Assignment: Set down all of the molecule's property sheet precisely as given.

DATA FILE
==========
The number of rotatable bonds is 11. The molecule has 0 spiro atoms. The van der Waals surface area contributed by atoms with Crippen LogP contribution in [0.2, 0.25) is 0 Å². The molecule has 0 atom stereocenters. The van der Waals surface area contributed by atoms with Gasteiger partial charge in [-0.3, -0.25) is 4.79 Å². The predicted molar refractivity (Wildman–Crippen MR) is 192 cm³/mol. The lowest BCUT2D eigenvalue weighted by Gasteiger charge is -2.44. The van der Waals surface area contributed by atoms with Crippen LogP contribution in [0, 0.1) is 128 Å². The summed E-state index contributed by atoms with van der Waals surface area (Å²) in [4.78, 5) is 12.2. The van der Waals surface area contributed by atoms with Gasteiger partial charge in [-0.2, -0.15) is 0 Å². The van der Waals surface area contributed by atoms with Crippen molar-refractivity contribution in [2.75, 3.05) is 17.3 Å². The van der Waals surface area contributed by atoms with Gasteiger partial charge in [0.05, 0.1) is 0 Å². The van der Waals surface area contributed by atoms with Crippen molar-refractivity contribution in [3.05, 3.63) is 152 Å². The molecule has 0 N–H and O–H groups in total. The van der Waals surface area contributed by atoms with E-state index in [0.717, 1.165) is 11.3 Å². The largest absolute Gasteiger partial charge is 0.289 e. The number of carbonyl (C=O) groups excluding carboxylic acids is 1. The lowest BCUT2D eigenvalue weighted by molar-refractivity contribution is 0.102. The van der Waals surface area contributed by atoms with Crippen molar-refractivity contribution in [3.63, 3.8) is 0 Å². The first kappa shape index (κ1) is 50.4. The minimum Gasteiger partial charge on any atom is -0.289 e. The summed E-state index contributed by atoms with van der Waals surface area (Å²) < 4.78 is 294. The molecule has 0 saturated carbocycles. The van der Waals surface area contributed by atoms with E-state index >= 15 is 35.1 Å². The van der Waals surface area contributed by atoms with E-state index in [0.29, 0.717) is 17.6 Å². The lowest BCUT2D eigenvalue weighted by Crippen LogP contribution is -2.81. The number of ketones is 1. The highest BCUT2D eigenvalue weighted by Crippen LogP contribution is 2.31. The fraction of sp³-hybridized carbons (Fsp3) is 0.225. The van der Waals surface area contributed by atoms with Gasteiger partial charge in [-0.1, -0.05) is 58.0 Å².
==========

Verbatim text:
The number of rotatable bonds is 11. The molecule has 0 spiro atoms. The van der Waals surface area contributed by atoms with Crippen LogP contribution in [0.2, 0.25) is 0 Å². The molecule has 0 atom stereocenters. The van der Waals surface area contributed by atoms with Gasteiger partial charge in [-0.3, -0.25) is 4.79 Å². The predicted molar refractivity (Wildman–Crippen MR) is 192 cm³/mol. The lowest BCUT2D eigenvalue weighted by Gasteiger charge is -2.44. The van der Waals surface area contributed by atoms with Crippen LogP contribution in [0, 0.1) is 128 Å². The summed E-state index contributed by atoms with van der Waals surface area (Å²) in [4.78, 5) is 12.2. The van der Waals surface area contributed by atoms with Gasteiger partial charge in [-0.2, -0.15) is 0 Å². The van der Waals surface area contributed by atoms with Crippen molar-refractivity contribution in [2.75, 3.05) is 17.3 Å². The van der Waals surface area contributed by atoms with Gasteiger partial charge in [0.05, 0.1) is 0 Å². The van der Waals surface area contributed by atoms with Crippen molar-refractivity contribution in [3.05, 3.63) is 152 Å². The molecule has 0 N–H and O–H groups in total. The van der Waals surface area contributed by atoms with E-state index in [0.717, 1.165) is 11.3 Å². The largest absolute Gasteiger partial charge is 0.289 e. The number of carbonyl (C=O) groups excluding carboxylic acids is 1. The lowest BCUT2D eigenvalue weighted by molar-refractivity contribution is 0.102. The van der Waals surface area contributed by atoms with Crippen molar-refractivity contribution in [3.63, 3.8) is 0 Å². The first kappa shape index (κ1) is 50.4. The minimum Gasteiger partial charge on any atom is -0.289 e. The summed E-state index contributed by atoms with van der Waals surface area (Å²) < 4.78 is 294. The molecule has 0 saturated carbocycles. The van der Waals surface area contributed by atoms with E-state index >= 15 is 35.1 Å². The van der Waals surface area contributed by atoms with E-state index in [0.29, 0.717) is 17.6 Å². The lowest BCUT2D eigenvalue weighted by Crippen LogP contribution is -2.81. The number of ketones is 1. The highest BCUT2D eigenvalue weighted by Crippen LogP contribution is 2.31. The fraction of sp³-hybridized carbons (Fsp3) is 0.225. The van der Waals surface area contributed by atoms with Gasteiger partial charge in [-0.1, -0.05) is 58.0 Å².